Vermont Business Magazine LEED (Leadership in Energy and Environmental Design) goals are a major tool for developing buildings that support advanced sustainability and climate change goals. When developing a new dormitory on the Williams College campus (the first in 40 years), LEED guidelines and certification were integral to the College’s goal of reducing its carbon footprint. The longevity of the building (100 years minimum) and sustainability were in the foreground.

Centerline Architect & Planners, PC worked hand-in-hand with Jason Moran, Senior Project Manager and the Williams College Building Committee, as well as Engelberth Construction, Inc. to identify and track sustainability metrics and set goals for building performance. Horn Hall’s creation earned 82 points in the LEED rating system qualifying it for LEED® Platinum certification. This highly sought-after Platinum status represents only 6% of all LEED certifications.

When developing the design of the building, the overriding goals were to incorporate respect for the fabric of the neighborhood, encourage interaction, and develop the public-private layering of personal, shared, and public spaces. The goal was to create a building that balances the traditional structures of the neighborhood with the creation of a new form suited to modern aesthetics and sustainable materials.

Developed by the US Green Building Council (USGBC), LEED certification is the world’s most widely used green building rating system, a globally recognized symbol of sustainability achievement and leadership, and an international symbol of excellence. It provides a framework for healthy, highly efficient and economical green buildings.

For this project, the maximum achievable points for the Innovation category, which recognizes the creative application of design, technology and construction features, as well as regional priority credits have been awarded. Horn Hall was also recognized for its strong performance in all other categories: Sustainable Sites, Water Efficiency, Energy and Atmosphere, Materials and Resources, and Indoor Environmental Quality.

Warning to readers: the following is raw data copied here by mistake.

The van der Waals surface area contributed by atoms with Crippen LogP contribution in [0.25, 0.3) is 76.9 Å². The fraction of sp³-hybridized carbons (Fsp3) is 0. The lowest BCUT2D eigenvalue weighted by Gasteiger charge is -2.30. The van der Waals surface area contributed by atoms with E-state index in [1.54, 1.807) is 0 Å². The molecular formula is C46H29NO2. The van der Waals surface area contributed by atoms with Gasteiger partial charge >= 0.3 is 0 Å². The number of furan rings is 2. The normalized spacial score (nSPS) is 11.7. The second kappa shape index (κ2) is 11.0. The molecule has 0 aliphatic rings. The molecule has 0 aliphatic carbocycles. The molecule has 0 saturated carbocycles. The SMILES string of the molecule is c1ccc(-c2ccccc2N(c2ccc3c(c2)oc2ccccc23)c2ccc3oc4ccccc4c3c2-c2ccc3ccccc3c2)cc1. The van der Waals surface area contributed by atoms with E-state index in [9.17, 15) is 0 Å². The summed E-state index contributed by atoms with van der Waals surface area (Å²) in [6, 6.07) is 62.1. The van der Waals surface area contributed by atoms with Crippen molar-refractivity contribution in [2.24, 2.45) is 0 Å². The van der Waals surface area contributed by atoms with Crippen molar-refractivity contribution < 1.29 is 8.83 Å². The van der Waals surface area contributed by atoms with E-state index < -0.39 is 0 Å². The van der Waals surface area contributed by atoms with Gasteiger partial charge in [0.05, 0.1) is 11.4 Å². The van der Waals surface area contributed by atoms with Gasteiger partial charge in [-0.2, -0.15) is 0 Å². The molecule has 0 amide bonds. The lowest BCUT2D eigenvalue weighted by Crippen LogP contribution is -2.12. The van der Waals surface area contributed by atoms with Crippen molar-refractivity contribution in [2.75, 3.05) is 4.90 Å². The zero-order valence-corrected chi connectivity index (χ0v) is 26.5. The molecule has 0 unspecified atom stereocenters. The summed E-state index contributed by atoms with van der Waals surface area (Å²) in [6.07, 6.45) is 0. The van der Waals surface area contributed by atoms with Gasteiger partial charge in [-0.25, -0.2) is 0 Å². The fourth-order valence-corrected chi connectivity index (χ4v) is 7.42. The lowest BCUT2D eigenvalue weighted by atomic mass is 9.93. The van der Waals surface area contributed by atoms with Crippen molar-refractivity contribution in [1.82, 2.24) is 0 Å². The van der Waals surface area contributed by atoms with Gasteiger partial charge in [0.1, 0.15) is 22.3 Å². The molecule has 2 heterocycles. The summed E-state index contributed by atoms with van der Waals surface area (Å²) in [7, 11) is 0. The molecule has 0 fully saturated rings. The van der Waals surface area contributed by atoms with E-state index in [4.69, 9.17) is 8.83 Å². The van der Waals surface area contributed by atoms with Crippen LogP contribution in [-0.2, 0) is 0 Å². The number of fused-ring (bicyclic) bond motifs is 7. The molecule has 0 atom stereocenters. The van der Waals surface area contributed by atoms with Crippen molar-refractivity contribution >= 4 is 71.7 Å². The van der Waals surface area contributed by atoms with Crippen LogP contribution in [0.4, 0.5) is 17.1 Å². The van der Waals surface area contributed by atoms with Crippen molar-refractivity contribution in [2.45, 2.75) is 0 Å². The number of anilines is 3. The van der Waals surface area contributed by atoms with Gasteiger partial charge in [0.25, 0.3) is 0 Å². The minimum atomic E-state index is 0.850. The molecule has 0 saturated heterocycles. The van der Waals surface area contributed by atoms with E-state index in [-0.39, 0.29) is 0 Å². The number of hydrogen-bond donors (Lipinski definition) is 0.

“For the Williams College Dormitory, we incorporated sustainable features including low-flow plumbing fixtures, triple-glazed windows, continuous exterior insulation, rain screens, minimized air infiltration, ventilation with heat recovery, dense interior insulation, LED lights and occupancy sensors. said Kevin Racek, Principal Architect at Centerline. Photovoltaic solar panels will further reduce the carbon footprint of the building. In final testing prior to occupancy, the building exceeded all specified energy targets.

Aesthetically, the 25,000 square foot tri-wing structure features a terra cotta exterior, which mimics the clapboard structures in the surrounding area, and dark metal panels, which allow the connections between the wings to recede visually. The grey-clad copper mimics the friezes of the surrounding colonial architecture and reduces the perceived height of the building.

“Our goal was to create a structure that blends into the surrounding community while providing a comfortable, highly energy-efficient space and modern design for the students who live there. We were involved in every phase – planning, architectural design, construction administration and lighting design – ensuring the project meets the high standards and vision of Williams College,” said Racek.

Centerline Architects & Planners, PC has offices in Bennington and Burlington, Vermont.